ALBANY -- It's Preet vs. Albany in one of the biggest battles in state political history.

U.S. Attorney Preet Bharara has won convictions against nine state legislators, upended the leadership of both the state Assembly and Senate and launched an investigation that touches on the Cuomo administration.

Now, his biggest cases to date take a huge step forward when the prosecutor puts not one, but two of the formerly most powerful men in New York politics on trial over the next few weeks. Observers have called the potential impact "seismic."

"It's just extraordinary that the (former) leaders of the two legislative bodies of the state of New York are going on trial on corruption charges in the same month," said Jennifer Rodgers, executive director of Columbia University's Center for the Advancement of Public Integrity. She added that it was "amazing they are accused of doing the same thing": using a powerful elected office to benefit personally.

On Monday, the trial of former Assembly Speaker Sheldon Silver (D-Manhattan) gets underway with the ex-power broker facing seven counts of extortion, mail fraud, wire fraud and illegal monetary transactions.

In sum, Bharara has alleged that Silver steered real estate legislation and funneled state medical research funds in return for $4 million in illegal kickbacks disguised as legal referral fees. Silver, 71, who led the Assembly from 1994 to 2014, has pleaded not guilty and has said he will be "vindicated."

On Nov. 16, the trial of state Sen. Dean Skelos (R-Rockville Centre) and his son, Adam, begins. The two face eight charges, essentially alleging that the former Senate majority leader solicited bribes and extorted three different companies to hire Adam in return for favorable legislation and public-works contracts. Both men have pleaded not guilty.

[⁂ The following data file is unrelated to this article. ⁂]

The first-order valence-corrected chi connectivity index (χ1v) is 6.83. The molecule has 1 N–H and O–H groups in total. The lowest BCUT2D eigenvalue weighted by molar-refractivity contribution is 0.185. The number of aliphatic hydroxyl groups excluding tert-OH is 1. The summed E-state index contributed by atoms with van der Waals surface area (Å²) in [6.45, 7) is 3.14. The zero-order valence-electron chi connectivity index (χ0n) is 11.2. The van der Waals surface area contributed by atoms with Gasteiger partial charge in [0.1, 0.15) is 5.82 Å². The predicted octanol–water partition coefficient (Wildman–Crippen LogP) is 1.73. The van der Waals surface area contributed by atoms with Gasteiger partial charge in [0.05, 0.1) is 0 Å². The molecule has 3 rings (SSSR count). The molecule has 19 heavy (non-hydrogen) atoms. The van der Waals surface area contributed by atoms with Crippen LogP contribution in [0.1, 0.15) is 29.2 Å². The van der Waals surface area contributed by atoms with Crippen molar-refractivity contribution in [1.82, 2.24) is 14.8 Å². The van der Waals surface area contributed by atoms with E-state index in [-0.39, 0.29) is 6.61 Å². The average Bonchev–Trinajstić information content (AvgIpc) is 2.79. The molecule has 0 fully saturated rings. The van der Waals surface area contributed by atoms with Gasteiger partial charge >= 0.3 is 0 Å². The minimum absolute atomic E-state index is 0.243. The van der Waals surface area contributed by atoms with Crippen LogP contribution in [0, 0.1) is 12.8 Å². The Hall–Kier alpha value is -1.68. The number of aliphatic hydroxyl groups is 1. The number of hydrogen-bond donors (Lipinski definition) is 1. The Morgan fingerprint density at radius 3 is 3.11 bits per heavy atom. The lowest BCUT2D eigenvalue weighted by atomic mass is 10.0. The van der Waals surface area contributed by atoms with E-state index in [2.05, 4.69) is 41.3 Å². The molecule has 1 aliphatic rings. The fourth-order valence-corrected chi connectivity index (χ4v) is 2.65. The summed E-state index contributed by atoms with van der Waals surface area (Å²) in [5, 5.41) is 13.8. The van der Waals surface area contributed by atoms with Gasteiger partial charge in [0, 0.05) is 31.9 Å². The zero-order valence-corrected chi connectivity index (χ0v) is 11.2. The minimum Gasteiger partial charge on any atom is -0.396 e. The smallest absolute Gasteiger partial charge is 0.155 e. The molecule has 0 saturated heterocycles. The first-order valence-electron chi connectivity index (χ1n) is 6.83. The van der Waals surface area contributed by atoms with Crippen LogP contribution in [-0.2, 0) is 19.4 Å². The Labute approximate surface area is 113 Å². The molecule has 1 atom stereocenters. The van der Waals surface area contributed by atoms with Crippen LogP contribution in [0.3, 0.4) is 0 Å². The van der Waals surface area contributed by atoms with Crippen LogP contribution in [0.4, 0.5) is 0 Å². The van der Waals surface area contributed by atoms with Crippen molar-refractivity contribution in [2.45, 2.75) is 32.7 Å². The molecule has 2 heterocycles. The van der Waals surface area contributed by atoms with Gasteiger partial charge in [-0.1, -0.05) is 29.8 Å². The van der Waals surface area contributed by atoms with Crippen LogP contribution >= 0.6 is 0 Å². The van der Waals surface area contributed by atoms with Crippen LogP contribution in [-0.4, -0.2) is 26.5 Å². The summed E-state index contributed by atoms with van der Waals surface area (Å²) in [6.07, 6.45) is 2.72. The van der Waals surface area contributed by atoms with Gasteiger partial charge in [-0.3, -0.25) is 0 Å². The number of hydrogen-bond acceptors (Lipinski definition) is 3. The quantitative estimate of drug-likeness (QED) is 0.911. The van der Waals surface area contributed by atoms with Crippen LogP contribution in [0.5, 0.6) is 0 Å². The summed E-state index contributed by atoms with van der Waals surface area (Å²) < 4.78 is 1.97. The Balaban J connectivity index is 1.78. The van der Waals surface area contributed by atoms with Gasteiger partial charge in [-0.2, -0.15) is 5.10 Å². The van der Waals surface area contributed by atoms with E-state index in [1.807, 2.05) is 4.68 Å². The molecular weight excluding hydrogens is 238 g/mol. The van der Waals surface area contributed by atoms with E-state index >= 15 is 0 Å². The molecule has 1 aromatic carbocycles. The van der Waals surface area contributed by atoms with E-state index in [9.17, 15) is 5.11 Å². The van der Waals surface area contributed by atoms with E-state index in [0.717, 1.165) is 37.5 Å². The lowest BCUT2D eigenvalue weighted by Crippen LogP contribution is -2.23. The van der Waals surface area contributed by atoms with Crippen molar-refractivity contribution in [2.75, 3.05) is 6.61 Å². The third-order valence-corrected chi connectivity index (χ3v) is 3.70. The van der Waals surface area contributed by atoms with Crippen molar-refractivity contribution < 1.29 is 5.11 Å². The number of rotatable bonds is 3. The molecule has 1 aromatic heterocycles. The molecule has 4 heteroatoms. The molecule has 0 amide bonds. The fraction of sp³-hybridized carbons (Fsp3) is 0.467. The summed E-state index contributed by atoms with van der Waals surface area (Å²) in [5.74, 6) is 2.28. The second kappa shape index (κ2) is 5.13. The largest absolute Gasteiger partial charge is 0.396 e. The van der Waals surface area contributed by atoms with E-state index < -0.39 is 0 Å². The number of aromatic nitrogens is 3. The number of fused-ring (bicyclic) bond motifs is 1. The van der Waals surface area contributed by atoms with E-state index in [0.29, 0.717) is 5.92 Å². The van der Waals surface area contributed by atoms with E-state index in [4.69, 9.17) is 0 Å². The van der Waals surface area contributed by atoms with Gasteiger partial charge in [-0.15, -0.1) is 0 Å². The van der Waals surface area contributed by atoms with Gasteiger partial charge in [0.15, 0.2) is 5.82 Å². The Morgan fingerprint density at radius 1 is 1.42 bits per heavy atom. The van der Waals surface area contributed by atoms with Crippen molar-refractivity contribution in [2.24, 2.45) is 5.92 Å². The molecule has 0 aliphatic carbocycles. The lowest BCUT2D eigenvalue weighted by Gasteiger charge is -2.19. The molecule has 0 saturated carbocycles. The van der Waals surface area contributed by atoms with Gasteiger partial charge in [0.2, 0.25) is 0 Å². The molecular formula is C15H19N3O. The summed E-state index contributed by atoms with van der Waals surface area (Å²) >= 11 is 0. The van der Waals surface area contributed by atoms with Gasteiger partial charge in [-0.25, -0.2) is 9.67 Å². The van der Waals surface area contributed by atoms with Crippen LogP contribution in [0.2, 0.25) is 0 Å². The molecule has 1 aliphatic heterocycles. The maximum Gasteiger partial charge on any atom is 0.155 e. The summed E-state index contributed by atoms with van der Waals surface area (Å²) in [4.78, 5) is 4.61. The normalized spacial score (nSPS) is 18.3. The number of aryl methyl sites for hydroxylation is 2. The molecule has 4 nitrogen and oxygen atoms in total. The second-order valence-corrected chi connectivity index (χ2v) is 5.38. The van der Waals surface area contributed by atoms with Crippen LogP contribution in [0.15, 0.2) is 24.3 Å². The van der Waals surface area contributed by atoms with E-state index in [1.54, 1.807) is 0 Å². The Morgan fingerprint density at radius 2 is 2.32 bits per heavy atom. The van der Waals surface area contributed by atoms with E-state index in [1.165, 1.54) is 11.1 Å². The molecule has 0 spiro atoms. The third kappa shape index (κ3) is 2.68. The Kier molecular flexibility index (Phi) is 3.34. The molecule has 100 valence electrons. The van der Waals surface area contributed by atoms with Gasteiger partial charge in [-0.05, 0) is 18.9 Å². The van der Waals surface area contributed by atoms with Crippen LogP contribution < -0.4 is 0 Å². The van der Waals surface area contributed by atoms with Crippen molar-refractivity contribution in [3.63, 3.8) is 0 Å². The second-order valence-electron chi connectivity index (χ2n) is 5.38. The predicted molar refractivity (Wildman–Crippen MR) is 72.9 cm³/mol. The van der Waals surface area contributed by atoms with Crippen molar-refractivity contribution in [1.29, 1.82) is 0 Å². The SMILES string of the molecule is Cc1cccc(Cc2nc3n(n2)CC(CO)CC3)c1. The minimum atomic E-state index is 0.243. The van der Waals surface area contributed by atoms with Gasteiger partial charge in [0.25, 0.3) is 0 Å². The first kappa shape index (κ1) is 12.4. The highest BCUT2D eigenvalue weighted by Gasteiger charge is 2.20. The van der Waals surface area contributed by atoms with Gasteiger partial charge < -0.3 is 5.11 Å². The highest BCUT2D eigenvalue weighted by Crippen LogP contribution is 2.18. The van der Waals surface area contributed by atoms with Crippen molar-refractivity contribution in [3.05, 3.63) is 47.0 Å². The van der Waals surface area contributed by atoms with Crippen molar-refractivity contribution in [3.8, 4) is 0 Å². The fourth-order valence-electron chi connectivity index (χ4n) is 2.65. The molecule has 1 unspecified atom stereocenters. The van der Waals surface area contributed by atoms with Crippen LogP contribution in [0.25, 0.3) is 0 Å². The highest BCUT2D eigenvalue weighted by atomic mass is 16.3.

Legislative peers forced Silver and Skelos to resign as leaders after being indicted. But both held on to their elected offices.

Pretty much all of New York's political and legal communities will tune in, said James Cohen, a Fordham University Law School professor.

"Bharara's no fool and he knows people are watching him," Cohen said, adding that the prosecutor is trying to prove, beyond the individual cases, that the "system is not nearly as clean as we think."

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Cohen said the trial will depend heavily on what potentially corroborating witnesses say on the stand -- prosecutors already have secured cooperation from the companies allegedly involved.

While the indictments changed leadership in both houses in Albany, it's not clear if behaviors will change, watchdogs said.

"There's definitely been an atmospheric change. Now, has it produced tangible results? I don't know," said Doug Muzzio, a political-science professor at Baruch College.

One change has been noticeable: Glenwood Management, the New Hyde Park-based development company that's involved in both cases, has dramatically reduced its campaign giving.

For years, the Long Island-based luxury apartment developer has been one of the most generous contributors to New York politicians, showering Republicans and Democrats with at least $13.4 million in contributions since 1999.

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But in the first six months of 2015, Glenwood, its longtime leader, Leonard Litwin, and affiliated companies contributed only about $60,000 to candidates and political committees.

Lawmakers contend they have passed laws in the last few years that force themselves to disclose more about outside incomes and business dealings. Assembly Speaker Carl Heastie (D-Bronx), who replaced Silver, has told editorial boards during a tour of the state this year that he would support laws that increase transparency but that "part of this I still think comes down to an individual's morality and their ability to do the right thing."

But Blair Horner of the New York Public Interest Research Group said Cuomo and legislators "appear to be content to take the public relations hit rather than do anything about it. It's been a see-no-evil approach."

That said, Horner predicted that if both Silver and Skelos are convicted, "it would have a seismic impact" on how Albany operates.